But we were on a tour that ended February 20-something, 2020. And (we) got home and the pandemic began a week later, two weeks later, or something like that. And then we had a tour with The Chats, a U.S. tour, on the books for April, which was rescheduled, like, 17 times and ultimately took more than two years to actually occur. I think, during that time period, I didn’t consciously lose interest in the band, but after playing the first couple shows of that tour with The Chats, I was like, “Oh, wow, I totally forgot how fun this is,” and had taken for granted that the most consistent thing I’ve done in my life since I was 12 or 13 is play punk shows, more or less, and I love it.

The band produced and engineered this album by yourselves. Was that a challenge for you?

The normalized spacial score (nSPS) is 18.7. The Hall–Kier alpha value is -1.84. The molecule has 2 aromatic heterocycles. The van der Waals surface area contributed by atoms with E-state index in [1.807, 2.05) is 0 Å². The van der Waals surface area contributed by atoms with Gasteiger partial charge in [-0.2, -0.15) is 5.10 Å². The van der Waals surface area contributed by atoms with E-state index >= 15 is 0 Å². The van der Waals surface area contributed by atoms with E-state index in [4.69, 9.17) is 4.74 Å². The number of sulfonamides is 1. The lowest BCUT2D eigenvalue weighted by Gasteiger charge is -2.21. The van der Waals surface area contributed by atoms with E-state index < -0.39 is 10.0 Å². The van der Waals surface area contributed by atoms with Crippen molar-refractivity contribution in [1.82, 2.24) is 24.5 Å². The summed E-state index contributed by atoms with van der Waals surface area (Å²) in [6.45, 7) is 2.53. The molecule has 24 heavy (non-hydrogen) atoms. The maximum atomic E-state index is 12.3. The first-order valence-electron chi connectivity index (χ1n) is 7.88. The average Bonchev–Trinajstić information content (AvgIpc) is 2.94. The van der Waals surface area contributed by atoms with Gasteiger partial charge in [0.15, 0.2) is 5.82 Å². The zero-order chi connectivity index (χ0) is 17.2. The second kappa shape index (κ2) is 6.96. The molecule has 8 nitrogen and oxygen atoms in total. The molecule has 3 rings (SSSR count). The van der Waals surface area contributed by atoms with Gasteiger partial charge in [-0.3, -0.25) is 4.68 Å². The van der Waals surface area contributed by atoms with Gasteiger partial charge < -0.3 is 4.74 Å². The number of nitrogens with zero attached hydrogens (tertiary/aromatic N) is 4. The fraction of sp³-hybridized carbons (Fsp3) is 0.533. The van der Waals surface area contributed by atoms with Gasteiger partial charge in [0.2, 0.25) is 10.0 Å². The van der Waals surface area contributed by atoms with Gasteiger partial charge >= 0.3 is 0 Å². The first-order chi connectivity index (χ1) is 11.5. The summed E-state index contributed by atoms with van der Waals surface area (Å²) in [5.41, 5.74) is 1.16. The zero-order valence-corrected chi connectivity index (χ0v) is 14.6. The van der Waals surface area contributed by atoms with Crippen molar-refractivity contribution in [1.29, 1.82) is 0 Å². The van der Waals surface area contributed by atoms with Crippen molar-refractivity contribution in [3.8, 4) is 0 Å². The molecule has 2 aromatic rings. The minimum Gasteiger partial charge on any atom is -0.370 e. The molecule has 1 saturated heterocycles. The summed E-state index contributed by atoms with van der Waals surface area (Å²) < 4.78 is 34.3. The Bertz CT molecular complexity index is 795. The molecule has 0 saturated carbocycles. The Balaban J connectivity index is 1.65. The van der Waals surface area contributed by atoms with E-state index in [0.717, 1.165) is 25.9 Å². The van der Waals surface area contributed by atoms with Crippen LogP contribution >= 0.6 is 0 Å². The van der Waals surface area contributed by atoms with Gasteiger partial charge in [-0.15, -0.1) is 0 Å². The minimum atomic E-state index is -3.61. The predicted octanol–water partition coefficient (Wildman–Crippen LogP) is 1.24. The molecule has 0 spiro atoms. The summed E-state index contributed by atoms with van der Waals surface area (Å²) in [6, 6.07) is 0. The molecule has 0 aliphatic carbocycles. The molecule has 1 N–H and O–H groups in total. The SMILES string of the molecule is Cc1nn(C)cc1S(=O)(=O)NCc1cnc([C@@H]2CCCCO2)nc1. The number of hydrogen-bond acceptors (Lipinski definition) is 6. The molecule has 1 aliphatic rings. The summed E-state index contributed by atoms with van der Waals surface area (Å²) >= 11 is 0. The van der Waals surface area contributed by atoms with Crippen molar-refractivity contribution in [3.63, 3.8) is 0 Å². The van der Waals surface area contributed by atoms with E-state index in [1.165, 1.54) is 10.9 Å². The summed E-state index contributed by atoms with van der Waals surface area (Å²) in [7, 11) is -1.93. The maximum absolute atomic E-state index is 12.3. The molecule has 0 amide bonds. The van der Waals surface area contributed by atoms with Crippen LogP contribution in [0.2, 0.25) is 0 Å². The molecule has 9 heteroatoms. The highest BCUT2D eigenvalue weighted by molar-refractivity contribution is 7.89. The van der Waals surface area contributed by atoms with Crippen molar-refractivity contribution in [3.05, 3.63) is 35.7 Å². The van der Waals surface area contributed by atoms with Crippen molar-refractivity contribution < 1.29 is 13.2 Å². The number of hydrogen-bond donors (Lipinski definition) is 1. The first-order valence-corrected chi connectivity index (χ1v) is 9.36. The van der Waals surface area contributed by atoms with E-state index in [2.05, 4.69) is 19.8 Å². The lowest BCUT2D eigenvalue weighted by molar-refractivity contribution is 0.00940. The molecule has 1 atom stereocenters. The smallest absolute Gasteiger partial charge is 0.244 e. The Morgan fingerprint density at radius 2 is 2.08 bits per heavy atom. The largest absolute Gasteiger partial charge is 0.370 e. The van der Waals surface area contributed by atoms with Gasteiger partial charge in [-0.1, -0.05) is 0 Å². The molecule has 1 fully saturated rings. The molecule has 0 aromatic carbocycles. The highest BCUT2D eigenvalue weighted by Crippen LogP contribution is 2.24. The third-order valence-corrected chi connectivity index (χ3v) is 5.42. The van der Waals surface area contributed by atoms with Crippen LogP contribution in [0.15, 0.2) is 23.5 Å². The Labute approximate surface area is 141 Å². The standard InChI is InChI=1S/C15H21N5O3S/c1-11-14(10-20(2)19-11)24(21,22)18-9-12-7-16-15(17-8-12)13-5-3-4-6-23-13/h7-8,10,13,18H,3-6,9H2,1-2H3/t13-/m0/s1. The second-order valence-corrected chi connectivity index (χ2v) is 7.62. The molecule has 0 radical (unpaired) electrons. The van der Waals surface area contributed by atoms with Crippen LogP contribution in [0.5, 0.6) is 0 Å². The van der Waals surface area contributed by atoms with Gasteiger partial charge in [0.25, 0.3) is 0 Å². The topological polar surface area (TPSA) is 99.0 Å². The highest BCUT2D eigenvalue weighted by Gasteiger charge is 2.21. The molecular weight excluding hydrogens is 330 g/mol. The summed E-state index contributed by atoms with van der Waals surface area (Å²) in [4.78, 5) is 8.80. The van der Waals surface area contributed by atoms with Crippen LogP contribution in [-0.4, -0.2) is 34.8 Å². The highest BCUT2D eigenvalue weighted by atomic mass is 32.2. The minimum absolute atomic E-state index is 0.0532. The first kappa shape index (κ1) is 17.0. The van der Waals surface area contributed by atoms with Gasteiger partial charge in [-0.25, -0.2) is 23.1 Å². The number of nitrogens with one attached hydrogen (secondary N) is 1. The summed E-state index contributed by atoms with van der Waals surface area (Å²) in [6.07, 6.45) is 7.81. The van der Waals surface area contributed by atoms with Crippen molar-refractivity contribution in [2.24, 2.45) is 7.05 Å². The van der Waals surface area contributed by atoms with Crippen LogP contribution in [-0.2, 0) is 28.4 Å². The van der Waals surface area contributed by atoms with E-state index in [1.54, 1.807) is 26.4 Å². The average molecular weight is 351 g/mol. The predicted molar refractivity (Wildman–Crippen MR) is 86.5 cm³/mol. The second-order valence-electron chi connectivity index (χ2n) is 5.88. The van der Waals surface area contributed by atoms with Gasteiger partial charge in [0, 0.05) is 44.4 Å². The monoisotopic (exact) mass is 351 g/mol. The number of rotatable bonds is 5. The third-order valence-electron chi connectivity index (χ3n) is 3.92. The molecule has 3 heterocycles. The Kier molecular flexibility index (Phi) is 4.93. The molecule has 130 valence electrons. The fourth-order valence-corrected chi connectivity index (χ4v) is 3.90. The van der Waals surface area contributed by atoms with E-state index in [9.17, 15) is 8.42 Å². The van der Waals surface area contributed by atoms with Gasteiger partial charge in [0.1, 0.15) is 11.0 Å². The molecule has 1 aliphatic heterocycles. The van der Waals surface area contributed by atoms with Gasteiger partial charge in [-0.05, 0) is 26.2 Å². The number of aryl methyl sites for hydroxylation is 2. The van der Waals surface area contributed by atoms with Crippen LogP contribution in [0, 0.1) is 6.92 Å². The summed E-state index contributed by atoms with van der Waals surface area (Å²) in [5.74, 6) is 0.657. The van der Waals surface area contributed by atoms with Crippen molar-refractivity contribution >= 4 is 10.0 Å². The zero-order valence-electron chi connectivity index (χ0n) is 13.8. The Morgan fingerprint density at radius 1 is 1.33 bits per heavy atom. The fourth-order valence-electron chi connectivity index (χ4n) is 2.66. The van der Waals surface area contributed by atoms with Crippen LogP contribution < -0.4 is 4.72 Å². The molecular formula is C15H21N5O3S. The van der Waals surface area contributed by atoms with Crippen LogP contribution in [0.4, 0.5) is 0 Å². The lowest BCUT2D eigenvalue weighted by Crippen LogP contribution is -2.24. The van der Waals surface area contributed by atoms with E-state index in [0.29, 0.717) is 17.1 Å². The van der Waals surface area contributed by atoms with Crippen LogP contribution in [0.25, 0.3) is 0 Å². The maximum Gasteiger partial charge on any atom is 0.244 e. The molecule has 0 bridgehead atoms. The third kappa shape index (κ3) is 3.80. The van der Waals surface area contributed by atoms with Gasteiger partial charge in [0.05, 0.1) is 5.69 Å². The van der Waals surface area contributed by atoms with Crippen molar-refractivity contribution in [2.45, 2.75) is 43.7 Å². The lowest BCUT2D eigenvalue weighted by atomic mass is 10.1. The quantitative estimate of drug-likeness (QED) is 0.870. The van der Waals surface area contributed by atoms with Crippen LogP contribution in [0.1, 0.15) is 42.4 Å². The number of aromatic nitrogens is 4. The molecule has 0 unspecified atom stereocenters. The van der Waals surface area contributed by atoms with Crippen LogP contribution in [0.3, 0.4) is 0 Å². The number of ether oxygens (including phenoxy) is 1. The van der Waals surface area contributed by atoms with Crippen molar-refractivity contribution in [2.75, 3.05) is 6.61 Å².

I wouldn’t say we’re particularly good at it. But we just did (it), essentially, to not have anyone else around. So yeah, it was probably a challenge. But I mean, we we’re doing it in the way 13-year-olds would do it, where we essentially figured out where to plug everything in, and then we’re like, “Alright, we’re hitting spacebar to begin recording.” Or maybe it was the key R. And I know how to record stuff, but this was just in the studio that I don’t know my way around. I think all of us probably record at home in our own time, but none of us are pro. And so the bass player would run out into the control room and hit the spacebar, so it was recording, and then run back into the room where we were playing.